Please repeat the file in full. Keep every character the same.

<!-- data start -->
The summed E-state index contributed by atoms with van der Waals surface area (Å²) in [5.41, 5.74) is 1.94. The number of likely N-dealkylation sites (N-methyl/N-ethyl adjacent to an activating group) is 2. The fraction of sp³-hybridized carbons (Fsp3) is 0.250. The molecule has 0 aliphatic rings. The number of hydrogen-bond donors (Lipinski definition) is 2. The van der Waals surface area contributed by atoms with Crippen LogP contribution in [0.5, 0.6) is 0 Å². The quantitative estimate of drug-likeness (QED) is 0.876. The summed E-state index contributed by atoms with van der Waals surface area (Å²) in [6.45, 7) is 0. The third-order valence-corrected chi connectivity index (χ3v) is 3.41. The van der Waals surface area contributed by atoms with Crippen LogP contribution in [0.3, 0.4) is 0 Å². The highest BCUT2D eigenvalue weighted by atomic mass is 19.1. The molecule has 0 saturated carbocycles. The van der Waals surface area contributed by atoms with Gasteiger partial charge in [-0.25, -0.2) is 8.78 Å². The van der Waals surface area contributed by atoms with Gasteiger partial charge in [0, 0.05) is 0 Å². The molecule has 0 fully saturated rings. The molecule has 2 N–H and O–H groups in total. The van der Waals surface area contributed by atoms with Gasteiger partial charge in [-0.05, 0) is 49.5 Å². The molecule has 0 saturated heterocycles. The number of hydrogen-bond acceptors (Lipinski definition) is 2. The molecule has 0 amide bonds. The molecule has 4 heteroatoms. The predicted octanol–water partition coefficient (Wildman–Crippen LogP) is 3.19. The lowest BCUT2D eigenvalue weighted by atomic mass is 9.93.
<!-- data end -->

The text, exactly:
The summed E-state index contributed by atoms with van der Waals surface area (Å²) in [5.41, 5.74) is 1.94. The number of likely N-dealkylation sites (N-methyl/N-ethyl adjacent to an activating group) is 2. The fraction of sp³-hybridized carbons (Fsp3) is 0.250. The molecule has 0 aliphatic rings. The number of hydrogen-bond donors (Lipinski definition) is 2. The van der Waals surface area contributed by atoms with Crippen LogP contribution in [0.5, 0.6) is 0 Å². The quantitative estimate of drug-likeness (QED) is 0.876. The summed E-state index contributed by atoms with van der Waals surface area (Å²) in [6.45, 7) is 0. The third-order valence-corrected chi connectivity index (χ3v) is 3.41. The van der Waals surface area contributed by atoms with Crippen LogP contribution in [0.3, 0.4) is 0 Å². The highest BCUT2D eigenvalue weighted by atomic mass is 19.1. The molecule has 0 saturated carbocycles. The van der Waals surface area contributed by atoms with Gasteiger partial charge in [-0.25, -0.2) is 8.78 Å². The van der Waals surface area contributed by atoms with Gasteiger partial charge in [0, 0.05) is 0 Å². The molecule has 0 fully saturated rings. The molecule has 2 N–H and O–H groups in total. The van der Waals surface area contributed by atoms with Gasteiger partial charge in [-0.05, 0) is 49.5 Å². The molecule has 0 saturated heterocycles. The number of hydrogen-bond acceptors (Lipinski definition) is 2. The molecule has 0 amide bonds. The molecule has 4 heteroatoms. The predicted octanol–water partition coefficient (Wildman–Crippen LogP) is 3.19. The lowest BCUT2D eigenvalue weighted by atomic mass is 9.93.